Surging container shipping cargo demand in the wake of the pandemic has resulted in a significant improvement in the global terminal capacity outlook, but this may not be sufficient to support forecast traffic levels, according to the latest Global Container Terminal Operators Annual Review and Forecast report published by global shipping consultancy Drewry.
Drewry’s annual survey of the world’s leading terminal operators reveals the resilience of the sector to external shocks. Volumes, in the main, were down, but earnings less so as operators moved quickly to control costs. Capital expenditure was reined in during 2020, but the outlook is much improved.
Eleanor Hadland, author of the report and Drewry’s senior analyst for ports and terminals said: “The strength of the recovery in demand, aided by high levels of liquidity in the financial market, have enabled operators to bring forward their investment plans, resulting in a stronger capacity outlook post-pandemic.” Global container port capacity is projected to increase by an average 2.5% per year to reach 1.3 billion TEU in 2025. With global demand set to rise by an average 5% per annum over the same period, average utilisation rates will increase from the current 67% to over 75%. While 75% utilisation at a port or terminal level is not sufficiently high to be of major concern, at a global level this expectation of tightening port capacity in a market plagued by congestion due to supply chain imbalances is a cause for concern.
The majority of the forecast additional capacity will be delivered at existing terminals, with greenfield projects still remaining a low priority for most global operators. There are fewer greenfield automation projects in the pipeline, but retrofitting of existing terminals is on the rise. The leading operators are also investing in digitalisation, recognising that this can increase the speed of movement of boxes through their facilities. Neutral trade platforms such as Trade Lens and GSBN use blockchain technology to streamline the regulatory and financial flows associated with the cargo.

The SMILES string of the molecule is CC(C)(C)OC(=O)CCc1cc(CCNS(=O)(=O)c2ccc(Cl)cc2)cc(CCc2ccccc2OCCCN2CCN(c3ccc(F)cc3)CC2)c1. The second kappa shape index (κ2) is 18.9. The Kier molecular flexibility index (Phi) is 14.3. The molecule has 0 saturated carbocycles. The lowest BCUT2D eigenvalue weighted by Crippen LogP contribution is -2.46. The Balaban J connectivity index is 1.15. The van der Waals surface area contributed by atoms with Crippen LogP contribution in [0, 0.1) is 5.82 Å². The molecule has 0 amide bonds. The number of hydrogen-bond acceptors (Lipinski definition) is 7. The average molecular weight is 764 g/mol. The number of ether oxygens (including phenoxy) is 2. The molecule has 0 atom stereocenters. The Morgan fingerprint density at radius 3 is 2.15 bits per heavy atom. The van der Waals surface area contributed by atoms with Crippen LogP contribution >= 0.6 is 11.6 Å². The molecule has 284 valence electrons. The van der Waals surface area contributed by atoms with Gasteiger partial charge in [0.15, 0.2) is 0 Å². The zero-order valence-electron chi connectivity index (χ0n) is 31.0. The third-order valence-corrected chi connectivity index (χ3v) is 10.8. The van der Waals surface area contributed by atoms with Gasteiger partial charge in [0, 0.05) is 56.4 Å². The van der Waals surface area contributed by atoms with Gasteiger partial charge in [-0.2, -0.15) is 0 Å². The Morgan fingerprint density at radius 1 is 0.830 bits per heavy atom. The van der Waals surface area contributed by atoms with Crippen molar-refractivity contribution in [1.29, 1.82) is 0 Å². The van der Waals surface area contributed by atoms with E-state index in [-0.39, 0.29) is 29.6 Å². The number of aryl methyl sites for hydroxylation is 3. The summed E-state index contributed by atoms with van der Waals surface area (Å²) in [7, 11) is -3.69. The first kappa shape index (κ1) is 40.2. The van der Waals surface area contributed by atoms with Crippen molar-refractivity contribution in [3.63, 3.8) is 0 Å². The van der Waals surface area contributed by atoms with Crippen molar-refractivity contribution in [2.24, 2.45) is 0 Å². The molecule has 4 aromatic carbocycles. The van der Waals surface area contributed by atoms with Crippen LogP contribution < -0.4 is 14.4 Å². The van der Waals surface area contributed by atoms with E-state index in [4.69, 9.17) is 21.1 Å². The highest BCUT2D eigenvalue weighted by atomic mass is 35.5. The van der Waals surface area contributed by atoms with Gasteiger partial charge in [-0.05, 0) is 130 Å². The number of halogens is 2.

“Improving cargo flow is key,” added Hadland. “If via the roll-out of blockchain-based technology GTOs can achieve higher volumes over the same asset base, this will drive improved returns on investment.”
M&A has also proved resilient, with global terminal operators (GTOs) and financial investors remaining active in the market. A number of carriers have continued to divest assets, preferring to secure capacity and performance levels via long-term terminal service agreements. The financial sector remains a willing investor, attracted by stable long-term cashflows, especially if the vendor provides a volume guarantee.
Looking back at 2020, the group of 21 companies classified by Drewry as GTOs, were not immune from the market challenges imposed by Covid-19, with combined equity-adjusted volumes falling 0.8% compared to a global reduction in port handling of 1.2%. These leading operators now handle over 49% of the global port volumes on an equity-adjusted basis, up from 45.6% in 2015.
China Merchants Ports moved up to second place in the Drewry rankings in 2020, following a 13.4% increase in equity-adjusted volumes. Volume growth was derived from the company’s shareholdings in other operators – Terminal Link, the CMA CGM / China Merchants JV, acquired eight terminals at end of 1Q20 from CMA Terminals which provided a major boost, together with increased contribution from Liaoning Port Group and Ningbo Zhoushan Port Company.
TIL also reported strong growth in 2020, on the back of portfolio expansion and strong performance at a number of major ports.